Does the House bill that was passed in December—the one in which the CFPA is a stand-alone agency—go far enough in the area of consumer protection?
BF: With the bill we have, there's only one weakness, and that is the total exemption for auto dealers. I regretted that. Auto dealer financing is totally exempted. I thought that was a mistake; I lost that vote. Otherwise, the Consumer [Financial] Protection Agency is fully operational with enforcement powers.
Do you expect financial regulation to get support from Republicans?
BF: In the House? No. Why would they change their minds? They voted against it. I think there are individual Republicans who would like to be supportive, but they are basically dominated by the Republican Study Committee, by the right wing. And as far as the Senate is concerned, I think the Republicans are starting to feel the heat there. One thing has changed: When we debated our bill, it was overshadowed by healthcare, so the public wasn't really weighing in that much. Now this is going be the No. 1 issue when the Senate does it, and the public is going to weigh in. And I think that's going to help us toughen the bill.
Will the momentum from passing healthcare help with financial regulation?
BF: A little bit, yes. But mostly it's the absence of healthcare as a blocking issue that's going to help us here.
What would a financial reform bill need to look like in order to get bipartisan support?
Spencer Bachus: We would need to address "too big to fail." That is critically important. And I don't think we're there yet. At the press conference at the White House, both Senator Dodd and Chairman Frank said they had ended too big to fail, but then they provide a bailout fund of $50 billion, which is a reduction from what the House had proposed, but it's still a bailout fund. … Could we have a repeat of AIG? And once you have a bailout fund, you can always increase that. It may start at $50 billion, but you have a tax in place. So we would not want a bailout fund. And we really want to end too big to fail. I think too big to fail undermines our sense of fairness and of equal opportunity or equality. America is built around the freedom to succeed or to fail. And I think it not only undermines market discipline—and there's been a lot of talk that "too big to fail" undermines market discipline, which it does—but it also contributes to a perception on the part of the public that there's no justice or fairness. And I think it undermines our entire faith in government. I think you see that in the Tea Party movement.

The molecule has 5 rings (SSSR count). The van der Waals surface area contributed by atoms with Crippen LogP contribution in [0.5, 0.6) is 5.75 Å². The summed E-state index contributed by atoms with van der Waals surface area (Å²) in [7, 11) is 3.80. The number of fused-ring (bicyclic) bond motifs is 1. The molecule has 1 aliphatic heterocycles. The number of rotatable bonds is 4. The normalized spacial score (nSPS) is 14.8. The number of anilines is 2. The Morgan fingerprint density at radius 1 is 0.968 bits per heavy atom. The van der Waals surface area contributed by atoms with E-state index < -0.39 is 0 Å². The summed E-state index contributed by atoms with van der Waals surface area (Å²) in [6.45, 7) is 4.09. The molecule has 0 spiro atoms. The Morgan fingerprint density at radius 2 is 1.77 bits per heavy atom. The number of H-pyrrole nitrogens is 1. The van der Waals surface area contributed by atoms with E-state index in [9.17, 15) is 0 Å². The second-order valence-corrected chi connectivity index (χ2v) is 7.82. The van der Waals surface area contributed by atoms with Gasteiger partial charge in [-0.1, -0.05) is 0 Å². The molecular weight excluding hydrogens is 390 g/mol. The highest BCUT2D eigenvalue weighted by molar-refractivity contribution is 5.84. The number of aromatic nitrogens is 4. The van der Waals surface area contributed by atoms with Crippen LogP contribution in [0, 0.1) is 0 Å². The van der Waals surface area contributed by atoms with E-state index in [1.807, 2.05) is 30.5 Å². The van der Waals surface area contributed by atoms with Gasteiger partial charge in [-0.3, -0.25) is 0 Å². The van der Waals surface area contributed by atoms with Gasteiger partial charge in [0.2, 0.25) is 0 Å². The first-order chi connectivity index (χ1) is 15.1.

Are you concerned that the Democrats will push through a bill in a party-line vote?
SB: What I do fear the Democrats will do is they'll … try to make a bill so onerous that they don't get Republican support, and then they [will say] that Republicans did not want financial regulatory reform, which we very much want. We simply don't want it done badly. If we get a bipartisan bill, it shows us that they seriously want regulatory reform. If we get a bill that has no Republican support, I think that's just a political ploy on their part to try to shift attention away from their failures with healthcare, where they did nothing to bring down the cost, or with energy legislation, where they refused to go with nuclear power and some other things that would help solve our dependency.
How would you go about handling Fannie Mae and Freddie Mac?
SB: I would start reducing a percentage each year of the home mortgages that they hold. They hold $5 trillion worth of mortgages right now—a tremendous number or mortgages. Right now, taxpayers own 80 percent of Fannie and Freddie. And we've explicitly guaranteed—and I'm not for backing out of that—$5 trillion in mortgages that they've purchased. And that would be my first thing. I would start reducing that by a certain percentage each year. ... Over the last 40 years, we've crowded out the private market. And America's about competition.